· Understanding the budget or resources available for balancing the portfolio

· Assessment of project for investment requirements, risks, profitability and other suitable factors

The portfolio management techniques must be used for the proper balance of following goals

· Risk vs. profitability

· New products vs Improvements

· Strategy fit vs Reward

· Market vs Product line

· Long-term vs short-term

Initially, the Portfolio Management techniques are used for optimizing the financial returns or projects’ profitability by applying heuristic or mathematical models. However, this approach fails to address the need to balance the portfolio as per the organization’s strategy. Later, Scoring techniques came into picture when these are used for weighting and scoring criteria for considering factors such as profitability, risk, investment requirements, and strategic alignment.

The drawbacks of these techniques include inability to optimize the mix of projects and over emphasis on financial measures. Mapping techniques are widely used for visualizing a portfolio’s balance by graphical presentation in the form of a two-dimensional (2 D) graph that displays balance between two factors as mentioned below.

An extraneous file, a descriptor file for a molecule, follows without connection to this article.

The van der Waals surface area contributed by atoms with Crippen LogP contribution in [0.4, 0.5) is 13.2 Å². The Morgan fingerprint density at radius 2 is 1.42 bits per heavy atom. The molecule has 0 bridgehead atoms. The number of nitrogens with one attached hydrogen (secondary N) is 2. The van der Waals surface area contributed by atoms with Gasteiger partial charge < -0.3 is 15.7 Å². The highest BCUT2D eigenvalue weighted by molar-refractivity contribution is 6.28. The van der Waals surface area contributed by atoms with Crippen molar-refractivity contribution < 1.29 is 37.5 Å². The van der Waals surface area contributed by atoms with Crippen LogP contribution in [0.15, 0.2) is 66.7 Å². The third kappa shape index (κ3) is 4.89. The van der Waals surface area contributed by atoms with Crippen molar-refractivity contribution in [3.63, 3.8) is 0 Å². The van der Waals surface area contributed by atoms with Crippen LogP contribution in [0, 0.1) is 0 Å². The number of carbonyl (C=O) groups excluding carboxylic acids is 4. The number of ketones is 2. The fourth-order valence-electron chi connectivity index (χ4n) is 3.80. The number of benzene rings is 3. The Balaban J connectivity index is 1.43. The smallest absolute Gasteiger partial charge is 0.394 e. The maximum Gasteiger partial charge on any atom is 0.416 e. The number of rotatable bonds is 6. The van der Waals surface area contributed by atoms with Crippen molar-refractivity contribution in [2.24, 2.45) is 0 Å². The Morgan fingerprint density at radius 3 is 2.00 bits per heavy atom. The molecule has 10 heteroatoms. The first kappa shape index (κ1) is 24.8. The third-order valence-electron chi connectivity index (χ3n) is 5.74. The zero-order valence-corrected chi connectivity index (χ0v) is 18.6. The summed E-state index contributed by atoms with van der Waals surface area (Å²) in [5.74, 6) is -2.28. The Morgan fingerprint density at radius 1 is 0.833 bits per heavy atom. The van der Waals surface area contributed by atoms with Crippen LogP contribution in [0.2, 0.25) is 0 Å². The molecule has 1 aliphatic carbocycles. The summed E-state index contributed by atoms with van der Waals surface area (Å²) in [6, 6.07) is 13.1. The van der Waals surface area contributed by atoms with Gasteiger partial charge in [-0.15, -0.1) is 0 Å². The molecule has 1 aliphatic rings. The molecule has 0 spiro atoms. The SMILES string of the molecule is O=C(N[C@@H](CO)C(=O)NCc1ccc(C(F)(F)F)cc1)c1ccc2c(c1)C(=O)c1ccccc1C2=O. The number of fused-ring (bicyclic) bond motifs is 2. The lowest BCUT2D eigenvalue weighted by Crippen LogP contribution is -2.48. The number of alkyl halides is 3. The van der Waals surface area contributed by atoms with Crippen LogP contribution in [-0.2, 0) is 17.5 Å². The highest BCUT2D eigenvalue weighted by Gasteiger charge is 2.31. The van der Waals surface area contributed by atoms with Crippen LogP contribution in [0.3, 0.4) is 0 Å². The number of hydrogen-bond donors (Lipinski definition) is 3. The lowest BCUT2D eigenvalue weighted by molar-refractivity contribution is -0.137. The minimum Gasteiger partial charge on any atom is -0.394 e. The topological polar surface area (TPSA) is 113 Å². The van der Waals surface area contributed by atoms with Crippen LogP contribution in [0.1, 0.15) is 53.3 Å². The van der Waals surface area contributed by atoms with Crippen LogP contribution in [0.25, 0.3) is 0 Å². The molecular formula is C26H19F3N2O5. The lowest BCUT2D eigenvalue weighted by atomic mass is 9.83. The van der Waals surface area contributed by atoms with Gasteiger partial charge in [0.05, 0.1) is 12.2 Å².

· Marketplace fit vs. product line coverage

· Risks vs. profitability

· Financial return vs. probability of success

The development of new product needs significant investments and Portfolio Management has become widely used tool for making strategic decisions regarding the product development and the investment of company resources. The revenues are based increasingly on new products that are developed during last one to three years. Therefore, the company’s profitability and its continued existence depend on the portfolio decisions.

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Passive Portfolio Management Strategy

Passive portfolio management strategy refers to the financial investment strategy where an investor makes an investment as per the fixed strategy that doesn’t involve any forecasting. It stresses on minimizing the investing fees and avoiding the unpleasant results of failing to correctly predict the future.

Passive portfolio management strategy employs the most popular method of imitating the performance of a superficially specified index. It is done by retail investors by buying one or more ‘index funds’. An investment portfolio tracks an index and achieves low turnover, very low management fees and good diversification.